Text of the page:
Sara Fist tweets a lot about movies, especially horror, noir, and Sergio Corbucci's Compañeros (@fisty). She's two-thirds of the Peanut Butter & Gialli blog (https://peanutbutterandgialli.wordpress.com/) and Tumblr (http://peanutbutterandgialli.tumblr.com/), and also Tumbls at Horror Without People (http://horrorwithoutpeople.tumblr.com/) and Rendezvous in Noir (http://rendezvous-in-black.tumblr.com/). Sometimes she moderates Dreadit. Her Letterboxd is at: http://letterboxd.com/sarafist/
This was on my to-watch list for ages, and now that I've seen it, I'm torn between wishing I'd seen it sooner so that I could have had years more to love it, or being grateful I first saw the Code Red Blu, which lets its true beauty shine. Because this is one gorgeous flick. A surreal, unnerving, Lovecraftian nightmare in a Quiet Little American Town. Arletty comes to Point Dude looking for her artist father, and while she doesn't find him, she finds his diary describing a ddescent into madness. Aided by the mysterious collector Thom and his duo of nymphets, she attempts an investigation, but their efforts are stymied by the horrors overtaking Point Dune. I'm in love with everything in Messiah of Evil, and watched it every day for a week this October. Every. Damn. Day. It's really the unsung masterpiece of American Seventies horror, and I can't rhapsodize about it enough.
Though he's still writing and directing in Italy, Pupi Avati pretty much fell off the horror map after Zeder, with that and the giallo House with the Laughing Windows as his genre legacies. But in 1996 he released this beautiful, moody, and incredibly spooky period horror about a seminary student who takes refuge from his sins (and prosecution thereof) with an excommunicate priest and diabolicist. If we've learned anything from horror films, that is just not a good idea. So Giacomo learns as the atsmosphere and gradually increasing dread coalesce into an absolute nightmare of evil. It's a sort of folktale of fear; the Devil therein isn't apocalyptic in scope, but one of the devils that plague us daily.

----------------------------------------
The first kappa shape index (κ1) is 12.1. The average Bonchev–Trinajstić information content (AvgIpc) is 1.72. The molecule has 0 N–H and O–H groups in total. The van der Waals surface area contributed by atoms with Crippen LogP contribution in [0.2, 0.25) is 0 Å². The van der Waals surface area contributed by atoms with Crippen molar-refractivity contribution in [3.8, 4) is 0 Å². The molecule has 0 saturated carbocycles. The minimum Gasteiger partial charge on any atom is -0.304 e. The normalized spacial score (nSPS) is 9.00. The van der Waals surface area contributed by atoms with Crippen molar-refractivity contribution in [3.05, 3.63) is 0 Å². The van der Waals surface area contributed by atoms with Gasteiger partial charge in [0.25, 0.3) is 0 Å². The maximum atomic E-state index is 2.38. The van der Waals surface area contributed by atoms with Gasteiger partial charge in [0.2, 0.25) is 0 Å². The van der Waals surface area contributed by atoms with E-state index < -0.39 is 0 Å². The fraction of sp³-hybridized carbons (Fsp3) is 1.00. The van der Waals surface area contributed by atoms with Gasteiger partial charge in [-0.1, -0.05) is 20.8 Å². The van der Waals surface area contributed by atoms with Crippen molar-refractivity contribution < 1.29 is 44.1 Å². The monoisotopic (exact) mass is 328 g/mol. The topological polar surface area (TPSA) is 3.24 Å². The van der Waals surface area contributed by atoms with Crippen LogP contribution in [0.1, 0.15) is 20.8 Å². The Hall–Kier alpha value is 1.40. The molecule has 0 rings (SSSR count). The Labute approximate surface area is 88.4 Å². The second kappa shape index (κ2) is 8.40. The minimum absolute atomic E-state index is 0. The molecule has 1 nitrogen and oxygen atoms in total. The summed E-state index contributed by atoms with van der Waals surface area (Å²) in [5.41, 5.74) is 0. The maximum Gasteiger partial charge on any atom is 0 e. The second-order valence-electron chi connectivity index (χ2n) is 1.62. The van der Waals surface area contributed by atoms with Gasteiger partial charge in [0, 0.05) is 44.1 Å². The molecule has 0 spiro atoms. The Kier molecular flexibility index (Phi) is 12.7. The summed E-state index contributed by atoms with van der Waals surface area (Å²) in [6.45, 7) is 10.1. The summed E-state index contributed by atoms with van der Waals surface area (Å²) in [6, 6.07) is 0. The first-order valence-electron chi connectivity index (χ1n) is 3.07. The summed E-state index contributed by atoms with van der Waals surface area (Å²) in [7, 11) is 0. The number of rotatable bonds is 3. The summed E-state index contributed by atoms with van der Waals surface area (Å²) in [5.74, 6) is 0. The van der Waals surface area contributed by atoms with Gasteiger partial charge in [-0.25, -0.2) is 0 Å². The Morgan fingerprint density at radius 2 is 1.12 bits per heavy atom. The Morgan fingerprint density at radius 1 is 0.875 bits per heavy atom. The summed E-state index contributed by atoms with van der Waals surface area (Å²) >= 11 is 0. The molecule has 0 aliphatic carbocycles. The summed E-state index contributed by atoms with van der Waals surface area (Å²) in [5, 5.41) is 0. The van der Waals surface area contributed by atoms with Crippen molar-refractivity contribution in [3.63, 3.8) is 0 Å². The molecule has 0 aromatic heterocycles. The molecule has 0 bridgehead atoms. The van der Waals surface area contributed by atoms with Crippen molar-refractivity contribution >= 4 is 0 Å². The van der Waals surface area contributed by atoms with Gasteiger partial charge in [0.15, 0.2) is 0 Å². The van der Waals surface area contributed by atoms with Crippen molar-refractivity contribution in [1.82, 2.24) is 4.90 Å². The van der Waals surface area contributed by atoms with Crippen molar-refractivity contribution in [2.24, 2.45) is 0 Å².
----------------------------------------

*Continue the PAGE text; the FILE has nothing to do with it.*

When I saw this on TCM's Next On, I knew I could miss Bette Davis as a washed-up actress hitting bottom, and I was right. This is Bette Davis at possibly her most Bette Davisesque, and a beautiful young Sterling Hayden star in an enjoyably histrionic melodrama. The Star's Margaret Elliot lies somewhere between Margo Channing and Baby Jane Hudson, with her drunken antics (the Oscar drive is a delight) and redemption by way of the love of a good man (somewhat contrived, yes, but who wouldn't give up a great deal for that Norse God?). A pure popcorn film.
Claire Trevor is the calculating divorcee Helen, and Lawrence Tierney murderous bad boy Sam, and Born to Kill is an illustration of what happens when two irresistable forces collide, and it is hot as fuck. In a year of noir discoveries (by virtue of TCM's #NoirSummer, as well as #Noirvember), Born to Kill is one of the most memorable; many of the #TCMParty people I watched it with were equally stunned. HHelen's gotten a quickie divorce so she can marry up, but then she meets Sam, and the obsession is instant and mutual. When she returns to her finace, he follows her and marries her wealthy foster sister. Things get complicated by a few murders along the way. Trevor's Helen is a bitch in heat, and Tierney's Sam a hot-tempered psychopath, and their greed and ruthlessness and self-destructive desires combine to destroy virtually everything they touch. It's grim, it's hardboiled, it's amoral and perverse, and it is so very sexy.
Flavia checked off my nunsploitation category for the October Horror Movie Challenge, but it's really not exploitative in the slightest. Florinda Bolkan, she of the cheekbones and eyes, is positively incendiary as a not so young noblewoman immured in a convent per her father's wishes. She has an inquiring mind and a desire for more than the world behind the convent walls, leading her to friendship first with her tutor, Abraham the Jew, and later with a heretical (and possibly mad) nun, Sister Agatha. The corruption and hypocrisy she witnesses in the Church leads Flavia to flee and seek vengeance, taking up arms against her people with an Ottoman invader, Ahmed. Often stunning, sometimes sickeningly gory, and occasionally delirious, Flavia straddles the line between art film and exploitation, but what it is is (bluntly) feminist and scathingly anticlerical (can you imagine a more depressing double feature than this and Fulci's Beatrice Cenci?). Also notable is Anthony Higgins as the beautiful Ahmed; his relationship with Flavia is fascinating.
Runners up: The White Reindeer, Sobrenatural, Ganja & Hess, Rabid Dogs.